Object information acquiring apparatus

- Canon

An object information acquiring apparatus has: a holding unit which holds an object; a probe which receives an acoustic wave generated in the object via the holding unit and converts the acoustic wave to an electrical signal; a force measuring unit which measures a force applied to the object when the object is held by the holding unit; a sound speed acquiring unit which determines a sound speed in the object by using the force measured by the measuring unit and a contact area between the object and the holding unit; and a generating unit which generates object information data from the information about the sound speed determined by the sound speed acquiring unit and the electrical signal.

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Description
TECHNICAL FIELD

The present invention relates to an object information acquiring apparatus which creates an image of an acoustic wave generated in an object.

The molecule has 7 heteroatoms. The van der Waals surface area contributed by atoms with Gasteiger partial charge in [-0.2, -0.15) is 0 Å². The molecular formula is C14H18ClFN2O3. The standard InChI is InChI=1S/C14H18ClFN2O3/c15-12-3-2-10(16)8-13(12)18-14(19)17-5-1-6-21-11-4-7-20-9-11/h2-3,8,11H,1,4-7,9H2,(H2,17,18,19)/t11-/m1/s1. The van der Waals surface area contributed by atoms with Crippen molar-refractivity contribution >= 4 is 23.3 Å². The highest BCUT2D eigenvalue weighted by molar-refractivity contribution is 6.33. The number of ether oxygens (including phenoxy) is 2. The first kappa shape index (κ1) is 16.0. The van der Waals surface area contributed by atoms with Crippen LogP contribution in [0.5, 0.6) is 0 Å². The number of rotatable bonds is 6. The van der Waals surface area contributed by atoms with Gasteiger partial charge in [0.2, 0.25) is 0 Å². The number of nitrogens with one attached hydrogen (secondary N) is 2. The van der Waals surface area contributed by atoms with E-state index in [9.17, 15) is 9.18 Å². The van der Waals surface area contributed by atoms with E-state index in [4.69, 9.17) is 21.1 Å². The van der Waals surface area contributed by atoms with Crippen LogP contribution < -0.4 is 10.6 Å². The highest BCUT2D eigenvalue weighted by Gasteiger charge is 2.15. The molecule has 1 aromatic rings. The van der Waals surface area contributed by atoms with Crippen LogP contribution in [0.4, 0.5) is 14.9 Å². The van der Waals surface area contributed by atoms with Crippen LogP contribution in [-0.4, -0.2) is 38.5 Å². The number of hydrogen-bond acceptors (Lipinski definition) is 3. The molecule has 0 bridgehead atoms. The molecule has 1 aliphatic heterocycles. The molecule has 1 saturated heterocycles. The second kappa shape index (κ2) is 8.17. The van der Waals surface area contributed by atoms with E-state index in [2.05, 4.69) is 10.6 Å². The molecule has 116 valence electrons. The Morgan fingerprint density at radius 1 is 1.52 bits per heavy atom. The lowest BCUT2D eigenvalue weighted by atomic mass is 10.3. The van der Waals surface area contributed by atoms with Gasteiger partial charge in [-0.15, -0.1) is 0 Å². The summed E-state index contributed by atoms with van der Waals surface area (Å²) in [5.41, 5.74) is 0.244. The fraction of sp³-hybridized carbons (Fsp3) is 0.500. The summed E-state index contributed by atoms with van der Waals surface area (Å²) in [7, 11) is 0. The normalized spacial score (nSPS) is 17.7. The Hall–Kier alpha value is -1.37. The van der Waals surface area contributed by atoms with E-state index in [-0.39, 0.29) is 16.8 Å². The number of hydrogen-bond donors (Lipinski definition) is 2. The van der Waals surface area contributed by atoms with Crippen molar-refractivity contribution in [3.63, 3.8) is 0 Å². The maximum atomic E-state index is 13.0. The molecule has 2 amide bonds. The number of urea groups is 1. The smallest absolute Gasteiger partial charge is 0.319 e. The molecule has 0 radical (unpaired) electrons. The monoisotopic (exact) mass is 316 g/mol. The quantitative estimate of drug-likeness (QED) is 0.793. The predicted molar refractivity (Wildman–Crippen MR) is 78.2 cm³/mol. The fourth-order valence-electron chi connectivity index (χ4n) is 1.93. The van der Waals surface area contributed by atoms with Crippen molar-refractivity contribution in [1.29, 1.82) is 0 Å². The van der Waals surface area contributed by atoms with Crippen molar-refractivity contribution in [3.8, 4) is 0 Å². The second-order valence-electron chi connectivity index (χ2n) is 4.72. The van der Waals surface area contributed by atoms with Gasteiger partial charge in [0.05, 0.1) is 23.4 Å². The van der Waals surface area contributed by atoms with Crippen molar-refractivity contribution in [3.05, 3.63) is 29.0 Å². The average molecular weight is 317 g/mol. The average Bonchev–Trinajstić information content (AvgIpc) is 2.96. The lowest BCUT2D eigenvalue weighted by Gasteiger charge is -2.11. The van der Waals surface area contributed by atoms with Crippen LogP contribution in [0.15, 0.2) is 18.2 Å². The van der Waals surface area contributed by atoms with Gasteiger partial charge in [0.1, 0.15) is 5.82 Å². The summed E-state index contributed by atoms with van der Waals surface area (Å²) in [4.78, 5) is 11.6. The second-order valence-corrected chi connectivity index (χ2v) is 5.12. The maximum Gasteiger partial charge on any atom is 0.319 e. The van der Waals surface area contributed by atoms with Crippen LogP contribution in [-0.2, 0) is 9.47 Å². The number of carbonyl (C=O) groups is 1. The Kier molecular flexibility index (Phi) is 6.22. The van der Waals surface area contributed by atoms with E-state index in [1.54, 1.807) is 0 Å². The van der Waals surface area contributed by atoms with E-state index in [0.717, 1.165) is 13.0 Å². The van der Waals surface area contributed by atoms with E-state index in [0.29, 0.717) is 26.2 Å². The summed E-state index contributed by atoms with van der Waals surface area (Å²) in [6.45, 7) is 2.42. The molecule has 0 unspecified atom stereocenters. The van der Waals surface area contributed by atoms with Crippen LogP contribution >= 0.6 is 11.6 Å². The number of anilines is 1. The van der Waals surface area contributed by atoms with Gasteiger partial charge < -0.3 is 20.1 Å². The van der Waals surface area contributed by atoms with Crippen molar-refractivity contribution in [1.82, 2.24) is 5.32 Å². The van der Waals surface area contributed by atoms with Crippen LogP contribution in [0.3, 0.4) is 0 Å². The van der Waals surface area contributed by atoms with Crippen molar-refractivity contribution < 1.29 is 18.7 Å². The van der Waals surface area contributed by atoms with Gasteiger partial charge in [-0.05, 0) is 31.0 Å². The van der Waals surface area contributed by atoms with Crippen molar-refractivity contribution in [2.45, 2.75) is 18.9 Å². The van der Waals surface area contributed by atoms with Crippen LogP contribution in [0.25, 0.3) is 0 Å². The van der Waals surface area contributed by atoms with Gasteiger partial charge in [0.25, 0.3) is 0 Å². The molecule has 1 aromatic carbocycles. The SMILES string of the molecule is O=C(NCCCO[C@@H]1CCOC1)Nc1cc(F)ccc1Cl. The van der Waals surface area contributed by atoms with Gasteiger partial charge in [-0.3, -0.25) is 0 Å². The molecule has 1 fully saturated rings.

BACKGROUND ART

An object information acquiring apparatus (photoacoustic apparatus) which was developed for use in investigating breast cancer has been described in Non Patent Literature 1. In Non Patent Literature 1, an object (breast) is compressed between a glass plate and an ultrasound probe, and illumination light (near-infrared light) using an Nd: YAG laser as a light source is irradiated onto the breast through the glass plate. The photoacoustic wave generated inside the object (breast) is received by the ultrasound probe, and the internal tissue of the object (breast), and in particular, the generation of new blood vessels in breast cancer, is reconstructed as an image and displayed. When image reconstruction is carried out in this way, the speed of sound in the object is used in calculation. In general, the average speed of sound in a breast is considered to be 1510 m/s. Using photoacoustic wave in this way to reconstruct an image is called PAT (Photoacoustic tomography).